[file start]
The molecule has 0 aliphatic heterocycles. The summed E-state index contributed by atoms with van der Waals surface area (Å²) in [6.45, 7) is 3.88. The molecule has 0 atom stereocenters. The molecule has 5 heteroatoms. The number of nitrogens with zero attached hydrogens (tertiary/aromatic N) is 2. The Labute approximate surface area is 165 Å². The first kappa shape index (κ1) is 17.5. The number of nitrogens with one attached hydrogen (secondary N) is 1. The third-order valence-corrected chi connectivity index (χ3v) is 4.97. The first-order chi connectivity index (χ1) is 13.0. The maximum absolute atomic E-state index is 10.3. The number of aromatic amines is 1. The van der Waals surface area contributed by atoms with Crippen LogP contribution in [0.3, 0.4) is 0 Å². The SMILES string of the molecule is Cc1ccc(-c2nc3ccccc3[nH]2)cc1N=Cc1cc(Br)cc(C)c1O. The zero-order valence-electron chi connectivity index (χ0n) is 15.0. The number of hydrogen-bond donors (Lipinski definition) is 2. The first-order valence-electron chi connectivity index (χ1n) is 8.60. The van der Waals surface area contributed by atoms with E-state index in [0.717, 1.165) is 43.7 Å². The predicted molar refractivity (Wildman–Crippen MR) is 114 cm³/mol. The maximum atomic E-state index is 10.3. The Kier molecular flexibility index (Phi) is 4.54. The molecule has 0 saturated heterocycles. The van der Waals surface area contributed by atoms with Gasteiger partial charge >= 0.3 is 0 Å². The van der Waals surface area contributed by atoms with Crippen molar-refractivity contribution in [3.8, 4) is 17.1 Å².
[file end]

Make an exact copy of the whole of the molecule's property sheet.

The molecule has 0 aliphatic heterocycles. The summed E-state index contributed by atoms with van der Waals surface area (Å²) in [6.45, 7) is 3.88. The molecule has 0 atom stereocenters. The molecule has 5 heteroatoms. The number of nitrogens with zero attached hydrogens (tertiary/aromatic N) is 2. The Labute approximate surface area is 165 Å². The first kappa shape index (κ1) is 17.5. The number of nitrogens with one attached hydrogen (secondary N) is 1. The third-order valence-corrected chi connectivity index (χ3v) is 4.97. The first-order chi connectivity index (χ1) is 13.0. The maximum absolute atomic E-state index is 10.3. The number of aromatic amines is 1. The van der Waals surface area contributed by atoms with Crippen LogP contribution in [0.3, 0.4) is 0 Å². The SMILES string of the molecule is Cc1ccc(-c2nc3ccccc3[nH]2)cc1N=Cc1cc(Br)cc(C)c1O. The zero-order valence-electron chi connectivity index (χ0n) is 15.0. The number of hydrogen-bond donors (Lipinski definition) is 2. The first-order valence-electron chi connectivity index (χ1n) is 8.60. The van der Waals surface area contributed by atoms with E-state index in [0.717, 1.165) is 43.7 Å². The predicted molar refractivity (Wildman–Crippen MR) is 114 cm³/mol. The maximum atomic E-state index is 10.3. The Kier molecular flexibility index (Phi) is 4.54. The molecule has 0 saturated heterocycles. The van der Waals surface area contributed by atoms with Gasteiger partial charge >= 0.3 is 0 Å². The van der Waals surface area contributed by atoms with Crippen molar-refractivity contribution in [3.8, 4) is 17.1 Å².